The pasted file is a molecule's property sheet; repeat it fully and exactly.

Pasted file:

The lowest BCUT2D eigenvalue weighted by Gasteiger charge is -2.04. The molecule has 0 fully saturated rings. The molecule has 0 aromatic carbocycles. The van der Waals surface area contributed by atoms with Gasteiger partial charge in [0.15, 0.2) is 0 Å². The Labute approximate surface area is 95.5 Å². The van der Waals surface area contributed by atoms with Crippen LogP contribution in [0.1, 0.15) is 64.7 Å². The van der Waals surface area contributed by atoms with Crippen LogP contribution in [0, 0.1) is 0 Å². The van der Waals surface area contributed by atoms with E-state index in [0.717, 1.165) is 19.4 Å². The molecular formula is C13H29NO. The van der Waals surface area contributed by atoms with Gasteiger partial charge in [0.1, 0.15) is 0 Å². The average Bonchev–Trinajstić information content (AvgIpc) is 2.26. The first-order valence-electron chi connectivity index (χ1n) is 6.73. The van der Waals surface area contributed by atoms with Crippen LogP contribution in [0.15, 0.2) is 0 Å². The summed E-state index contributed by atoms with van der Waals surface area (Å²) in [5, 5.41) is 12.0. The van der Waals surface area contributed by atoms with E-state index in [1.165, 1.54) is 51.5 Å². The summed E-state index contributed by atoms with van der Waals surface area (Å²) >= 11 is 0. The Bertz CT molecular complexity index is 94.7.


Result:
The lowest BCUT2D eigenvalue weighted by Gasteiger charge is -2.04. The molecule has 0 fully saturated rings. The molecule has 0 aromatic carbocycles. The van der Waals surface area contributed by atoms with Gasteiger partial charge in [0.15, 0.2) is 0 Å². The Labute approximate surface area is 95.5 Å². The van der Waals surface area contributed by atoms with Crippen LogP contribution in [0.1, 0.15) is 64.7 Å². The van der Waals surface area contributed by atoms with Crippen LogP contribution in [0, 0.1) is 0 Å². The van der Waals surface area contributed by atoms with E-state index in [0.717, 1.165) is 19.4 Å². The molecular formula is C13H29NO. The van der Waals surface area contributed by atoms with Gasteiger partial charge in [0.1, 0.15) is 0 Å². The average Bonchev–Trinajstić information content (AvgIpc) is 2.26. The first-order valence-electron chi connectivity index (χ1n) is 6.73. The van der Waals surface area contributed by atoms with Crippen LogP contribution in [0.15, 0.2) is 0 Å². The summed E-state index contributed by atoms with van der Waals surface area (Å²) in [5, 5.41) is 12.0. The van der Waals surface area contributed by atoms with E-state index in [1.165, 1.54) is 51.5 Å². The summed E-state index contributed by atoms with van der Waals surface area (Å²) >= 11 is 0. The Bertz CT molecular complexity index is 94.7.